Typical day for a HH nurse... - Page 25Register Today!
- Oct 31, '10 by RyanSofieThe "TOTAL" work hours are as long as it takes to complete visits, open cases,recert cases,discharge cases ( assessments) and make routine visits or prn visits. Then...complete Oasis, med sheets, careplan, orders,Braden scales,pain assessment forms forms and more forms...If patient cancels one day then squeeze him/her into the next or the next. Then there is driving time between patients, to labs, to office etc etc. Time for phone calls to Physical therapists,HHA,OT,Doctor blah blah blah...All for about 65,000/year base pay.Weekends,holidays etc included in hours to be worked. Piles of paperwork that never seem to end. Keeping track of 30 patients recerts, resumptions,discharges...lab dates. No overtime, straight salary...hours worked ENDLESS...Hospital nursing 8-12 hours, complete paperwork (notes on patients) admits ,discharges...labs, surgeries...etc etc..at designated hour punch out and go home. Nursing ahhhhhhhhhhh such an easy profession...anyone can do it. LOLOL
- Feb 7, '11 by yecart1i have been in hh for a little over 3 months. i am already burnt out. i haven't done laundry or dishes but maybe once during that time...my family has to do it because my 40 hour week is really 50-60 hours.
i just put in my 2 week notice. i hate being a quitter. i worked in the hospital for 4 years in med/surg, acu, pacu, and ed. at least when you were done with your shift you could go home and relax. there is no relaxing or a day off in hc.
in fact, i have a day off today and there are 3-4 charts that i should be working on. but seriously, i not only need a day without work. i'm physically ill! i'm torn between taking some time to myself, cleaning. hell, i don't even put my clothing away, i just pile it up. this is not a life i want.
good luck and god bless all you home health nurses. you are a tough lot and very much appreciated. you put in way too much work.
i do love my pts and coworkers. but can't do it anymore.
- Feb 7, '11 by osborncsI understand completely. And you are NOT a quitter! You realize this is not the life you want, and you are getting out now before you invest more time, effort, and frustration in the field.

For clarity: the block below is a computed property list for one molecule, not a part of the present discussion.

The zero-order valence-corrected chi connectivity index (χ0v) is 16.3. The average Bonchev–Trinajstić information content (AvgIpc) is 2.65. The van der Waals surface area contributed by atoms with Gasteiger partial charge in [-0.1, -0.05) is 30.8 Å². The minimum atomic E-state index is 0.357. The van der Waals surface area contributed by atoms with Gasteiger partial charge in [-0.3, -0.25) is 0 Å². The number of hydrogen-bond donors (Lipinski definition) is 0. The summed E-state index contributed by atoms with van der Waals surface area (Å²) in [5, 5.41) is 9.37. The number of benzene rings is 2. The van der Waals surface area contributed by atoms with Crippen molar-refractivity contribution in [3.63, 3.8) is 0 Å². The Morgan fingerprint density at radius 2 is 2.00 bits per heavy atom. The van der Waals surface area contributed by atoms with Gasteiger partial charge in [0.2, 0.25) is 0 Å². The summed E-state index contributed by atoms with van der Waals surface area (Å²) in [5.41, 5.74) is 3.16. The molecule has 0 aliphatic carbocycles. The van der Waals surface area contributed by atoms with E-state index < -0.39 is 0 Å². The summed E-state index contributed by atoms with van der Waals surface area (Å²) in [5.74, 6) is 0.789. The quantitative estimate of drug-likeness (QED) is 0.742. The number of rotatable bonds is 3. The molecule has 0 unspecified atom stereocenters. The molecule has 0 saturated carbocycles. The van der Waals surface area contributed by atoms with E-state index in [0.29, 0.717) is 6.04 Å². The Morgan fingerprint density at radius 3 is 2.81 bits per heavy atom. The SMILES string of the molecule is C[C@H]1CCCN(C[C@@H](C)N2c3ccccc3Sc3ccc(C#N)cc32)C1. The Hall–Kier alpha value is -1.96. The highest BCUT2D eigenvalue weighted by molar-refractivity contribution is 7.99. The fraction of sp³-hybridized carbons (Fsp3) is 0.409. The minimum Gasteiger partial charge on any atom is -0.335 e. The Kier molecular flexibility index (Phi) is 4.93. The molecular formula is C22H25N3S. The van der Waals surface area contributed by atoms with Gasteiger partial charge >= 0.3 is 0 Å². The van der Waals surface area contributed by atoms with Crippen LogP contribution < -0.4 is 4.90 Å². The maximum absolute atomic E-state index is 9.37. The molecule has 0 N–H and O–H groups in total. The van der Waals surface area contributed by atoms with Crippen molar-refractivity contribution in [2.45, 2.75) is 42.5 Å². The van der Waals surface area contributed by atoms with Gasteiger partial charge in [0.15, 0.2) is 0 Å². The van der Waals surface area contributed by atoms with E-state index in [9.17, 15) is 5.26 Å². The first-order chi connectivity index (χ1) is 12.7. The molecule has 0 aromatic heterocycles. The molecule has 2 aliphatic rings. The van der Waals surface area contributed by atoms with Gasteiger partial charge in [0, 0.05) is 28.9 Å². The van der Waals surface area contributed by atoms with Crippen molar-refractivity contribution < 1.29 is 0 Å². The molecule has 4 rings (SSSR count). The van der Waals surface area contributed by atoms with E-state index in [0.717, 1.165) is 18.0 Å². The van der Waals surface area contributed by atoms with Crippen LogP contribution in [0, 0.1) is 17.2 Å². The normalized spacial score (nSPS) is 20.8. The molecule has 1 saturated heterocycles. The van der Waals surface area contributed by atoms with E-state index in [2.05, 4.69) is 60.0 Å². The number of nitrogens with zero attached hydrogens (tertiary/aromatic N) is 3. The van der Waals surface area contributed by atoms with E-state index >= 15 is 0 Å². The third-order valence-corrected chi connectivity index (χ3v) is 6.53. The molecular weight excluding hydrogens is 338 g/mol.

When I started HH nursing, I was part time, so had plenty of time to learn paperwork. Things have changed, and I need a full time job. It is taking over my life. Hoping our agency will get electronic charting. I've heard that helps greatly. If not, I may start looking around at other fields.
Medicare rules and regs are just too much...and they are getting worse.
Good luck to you!
- Feb 22, '11 by Isabelle49Quote from Hellllllo NurseYou might want to consider something other than Home Health.Very interesting. I have never done HH.
HH nursing has always been a mystery to me.Thanks for opening a window to your day.
- Feb 22, '11 by Isabelle49Daughter being treated very poorly by Home Health she works for. She was in office Case Manager for 4 months, then her manager left, same day management says they need her expertise in the field full time. First week in the field full time she has 3 patients to see, and she is not salaried, she is paid by visit. This does not include 2 hours to office and 2 hours home. Home Healtah stinks. Am a home health nurse, can't wait to get out of here.
- Feb 22, '11 by osborncsBefore ditching home health, look around at other agencies. Some pay a salary, or have a guaranteed minimum. And some agencies really value their nurses.
- Jul 26, '11 by smartnrseWhich ones? I'm scared to swap because I don't know if one is better than the other?
- Jul 30, '11 by OkieeRNQuote from hoolahanI think I would have called APS the same day. I agree with you that they could have done no more on that day but it covers your hiney and your agency's hiney. And lets face it, the woman really needs some help here.
Just wated to share this one b/c of the ethical dilemma. What would you guys have done in my place?
- Jul 31, '11 by osborncsYou only know by asking, in detail, what their policies are. This would occur during an interview. Remember, this is not just them interviewing you. You should interview them. If they pay a salary, what is their productivity points requirement? Do they pay points for mandatory meetings? (I found this one out the hard way.) How often do you have to be on call? And insist on a minimum salary. I assure you, the managers interviewing you have a salary!
- May 20, '12 by nurseemily87I really appreciated the posts here regarding what a HH Nurse's day looks like! Tomorrow I start a new adventure in home health with a well known company in my area. My last job was subacute nursing, caring for 9-11 vent patients per day........I'm used to daily surprises so, I feel like I'm up for the HH challenge